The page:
Adventures in cheese-making

Whew! I don’t know about you but I’m still full from my back to back Thanksgiving feasts. I’ve had so many cooking adventures in the past few weeks, I don’t even know where to begin. For now, I’ll focus on the latest and most exciting-my first time making cheese! I’ve been dying to try a fresh mozzarella or ricotta but was a little intimidated by the process. With the help of some good friends, we tackled it step by step and ended up with enough cheese for three homemade pizzas. Yum!

stretching

I picked up some fresh unpasteurized milk, rennet, and citric acid from the good people at The Brooklyn Kitchen and used a helpful tutorial from Food52. I read through each step and prepped all my ingredients and tools before getting started. One gallon of milk yielded about a pound of fresh mozzarella and about a 1/4 cup of ricotta.

And now, some tips for when you’re ready to tackle your own cheese-making:

-The steps happen rather quickly so I would definitely have all of your tools at hand when you begin to heat your milk

-Food-safe gloves could really come in handy during the stretching of the mozzarella. The water is very hot and this will help you to keep the cheese curds submerged long enough to stretch to the right consistency.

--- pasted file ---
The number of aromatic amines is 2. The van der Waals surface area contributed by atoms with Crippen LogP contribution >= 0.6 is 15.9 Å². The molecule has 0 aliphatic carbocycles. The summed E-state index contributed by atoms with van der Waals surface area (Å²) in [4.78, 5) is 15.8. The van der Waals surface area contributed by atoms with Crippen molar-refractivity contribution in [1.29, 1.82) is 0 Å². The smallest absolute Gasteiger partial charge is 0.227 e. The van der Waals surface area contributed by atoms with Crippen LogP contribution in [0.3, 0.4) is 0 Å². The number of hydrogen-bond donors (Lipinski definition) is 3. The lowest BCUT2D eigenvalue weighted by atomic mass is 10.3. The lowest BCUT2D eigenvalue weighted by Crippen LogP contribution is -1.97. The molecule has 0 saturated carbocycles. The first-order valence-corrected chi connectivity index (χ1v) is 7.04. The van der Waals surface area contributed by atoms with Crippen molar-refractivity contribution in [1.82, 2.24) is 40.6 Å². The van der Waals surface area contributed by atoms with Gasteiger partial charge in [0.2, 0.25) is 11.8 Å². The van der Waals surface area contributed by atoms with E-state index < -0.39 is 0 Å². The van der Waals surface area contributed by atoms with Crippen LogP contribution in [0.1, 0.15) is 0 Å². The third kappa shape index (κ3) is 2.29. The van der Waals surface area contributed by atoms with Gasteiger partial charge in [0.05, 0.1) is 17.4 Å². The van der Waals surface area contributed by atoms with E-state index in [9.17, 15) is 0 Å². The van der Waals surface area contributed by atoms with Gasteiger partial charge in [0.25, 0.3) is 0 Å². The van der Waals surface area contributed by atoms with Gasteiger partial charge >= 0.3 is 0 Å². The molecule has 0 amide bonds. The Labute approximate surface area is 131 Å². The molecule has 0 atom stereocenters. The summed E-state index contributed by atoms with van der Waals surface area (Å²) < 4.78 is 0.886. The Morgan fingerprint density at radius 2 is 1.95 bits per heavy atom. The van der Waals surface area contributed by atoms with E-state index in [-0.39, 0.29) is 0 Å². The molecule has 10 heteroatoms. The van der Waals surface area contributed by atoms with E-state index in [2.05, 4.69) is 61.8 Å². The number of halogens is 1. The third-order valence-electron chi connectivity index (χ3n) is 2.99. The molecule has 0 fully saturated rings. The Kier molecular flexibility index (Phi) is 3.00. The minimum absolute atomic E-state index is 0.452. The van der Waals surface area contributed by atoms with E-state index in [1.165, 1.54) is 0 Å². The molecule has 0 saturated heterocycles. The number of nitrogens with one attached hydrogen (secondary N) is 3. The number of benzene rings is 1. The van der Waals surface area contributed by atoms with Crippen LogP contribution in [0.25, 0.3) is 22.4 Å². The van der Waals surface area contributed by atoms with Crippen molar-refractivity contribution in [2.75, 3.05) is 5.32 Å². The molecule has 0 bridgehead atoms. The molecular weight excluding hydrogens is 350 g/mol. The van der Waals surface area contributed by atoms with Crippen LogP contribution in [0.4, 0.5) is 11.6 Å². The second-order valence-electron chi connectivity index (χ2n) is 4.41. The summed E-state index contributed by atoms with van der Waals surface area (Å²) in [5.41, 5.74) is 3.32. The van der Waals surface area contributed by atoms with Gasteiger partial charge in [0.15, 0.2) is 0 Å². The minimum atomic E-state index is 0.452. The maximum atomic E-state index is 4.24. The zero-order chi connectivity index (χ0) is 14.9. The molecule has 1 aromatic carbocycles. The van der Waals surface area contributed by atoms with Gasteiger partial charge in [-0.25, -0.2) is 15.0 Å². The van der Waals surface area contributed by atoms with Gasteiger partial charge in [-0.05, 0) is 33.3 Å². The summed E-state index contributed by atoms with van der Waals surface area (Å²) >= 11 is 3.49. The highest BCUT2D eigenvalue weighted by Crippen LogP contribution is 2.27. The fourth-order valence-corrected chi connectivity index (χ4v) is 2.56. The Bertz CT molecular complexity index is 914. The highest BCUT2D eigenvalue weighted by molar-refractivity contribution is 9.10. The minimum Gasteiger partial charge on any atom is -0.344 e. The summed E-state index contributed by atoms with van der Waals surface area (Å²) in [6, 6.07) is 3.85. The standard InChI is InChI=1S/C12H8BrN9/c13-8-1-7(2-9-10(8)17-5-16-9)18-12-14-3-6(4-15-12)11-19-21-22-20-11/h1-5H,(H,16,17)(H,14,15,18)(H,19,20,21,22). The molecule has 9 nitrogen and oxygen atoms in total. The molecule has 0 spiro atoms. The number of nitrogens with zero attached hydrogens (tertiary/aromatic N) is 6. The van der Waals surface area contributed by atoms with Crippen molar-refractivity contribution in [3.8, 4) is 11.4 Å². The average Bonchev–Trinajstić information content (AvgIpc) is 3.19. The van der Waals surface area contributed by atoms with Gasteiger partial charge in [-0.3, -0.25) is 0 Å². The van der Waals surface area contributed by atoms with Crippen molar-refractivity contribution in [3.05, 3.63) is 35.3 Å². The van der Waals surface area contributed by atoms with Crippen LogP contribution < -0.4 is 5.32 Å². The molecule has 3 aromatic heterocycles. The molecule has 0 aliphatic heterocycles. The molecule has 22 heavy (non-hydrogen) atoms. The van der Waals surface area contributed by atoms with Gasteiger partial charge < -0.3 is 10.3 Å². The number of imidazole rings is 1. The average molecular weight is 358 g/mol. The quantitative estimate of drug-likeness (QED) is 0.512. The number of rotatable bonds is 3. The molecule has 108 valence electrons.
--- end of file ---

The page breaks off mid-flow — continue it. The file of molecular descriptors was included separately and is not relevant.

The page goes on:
-Cannot stress this enough (and if you’ve read any cheese-making recipes, you already know) -the right milk makes all the difference. Most grocery stores sell ultra-pasteurized and homogenized milk to extend the shelf life but this heat treated milk will not yield good cheese. The New England Cheesemaking Supply Company has a great list of where you can find raw cow, goat, and sheep’s milk in your state.

margherita

After finishing up our cheese, we rolled out a few pizza crusts and got to toppings. We had a classic or two and a tribute to my favorite pie from Saluggi’s in Tribeca.

fresh tomato sauce, basil, mozzarella

fresh ricotta, garlic infused olive oil, wilted spinach

balsamic roasted brussels sprout, bacon, caramelized onions, mozzarella

brussels

 

 

 

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